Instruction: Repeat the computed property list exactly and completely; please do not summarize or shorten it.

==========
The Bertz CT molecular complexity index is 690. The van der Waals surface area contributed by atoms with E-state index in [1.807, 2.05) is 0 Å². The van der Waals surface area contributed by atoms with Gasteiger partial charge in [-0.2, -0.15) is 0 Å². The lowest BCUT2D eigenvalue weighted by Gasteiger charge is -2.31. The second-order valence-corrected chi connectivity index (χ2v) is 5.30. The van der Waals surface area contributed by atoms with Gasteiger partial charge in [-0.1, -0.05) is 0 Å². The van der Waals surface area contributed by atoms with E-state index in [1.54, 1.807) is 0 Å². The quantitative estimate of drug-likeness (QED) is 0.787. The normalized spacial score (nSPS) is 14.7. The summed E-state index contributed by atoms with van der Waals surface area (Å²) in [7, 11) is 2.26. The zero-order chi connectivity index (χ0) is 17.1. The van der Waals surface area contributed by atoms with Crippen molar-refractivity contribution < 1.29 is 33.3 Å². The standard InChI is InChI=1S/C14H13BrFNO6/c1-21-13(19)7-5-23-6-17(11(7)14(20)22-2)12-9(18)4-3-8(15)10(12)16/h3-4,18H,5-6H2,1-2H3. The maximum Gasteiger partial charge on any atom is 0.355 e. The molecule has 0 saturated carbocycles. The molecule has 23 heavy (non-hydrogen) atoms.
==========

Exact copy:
The Bertz CT molecular complexity index is 690. The van der Waals surface area contributed by atoms with E-state index in [1.807, 2.05) is 0 Å². The van der Waals surface area contributed by atoms with Gasteiger partial charge in [-0.2, -0.15) is 0 Å². The lowest BCUT2D eigenvalue weighted by Gasteiger charge is -2.31. The second-order valence-corrected chi connectivity index (χ2v) is 5.30. The van der Waals surface area contributed by atoms with Gasteiger partial charge in [-0.1, -0.05) is 0 Å². The van der Waals surface area contributed by atoms with E-state index in [1.54, 1.807) is 0 Å². The quantitative estimate of drug-likeness (QED) is 0.787. The normalized spacial score (nSPS) is 14.7. The summed E-state index contributed by atoms with van der Waals surface area (Å²) in [7, 11) is 2.26. The zero-order chi connectivity index (χ0) is 17.1. The van der Waals surface area contributed by atoms with Crippen molar-refractivity contribution < 1.29 is 33.3 Å². The standard InChI is InChI=1S/C14H13BrFNO6/c1-21-13(19)7-5-23-6-17(11(7)14(20)22-2)12-9(18)4-3-8(15)10(12)16/h3-4,18H,5-6H2,1-2H3. The maximum Gasteiger partial charge on any atom is 0.355 e. The molecule has 0 saturated carbocycles. The molecule has 23 heavy (non-hydrogen) atoms.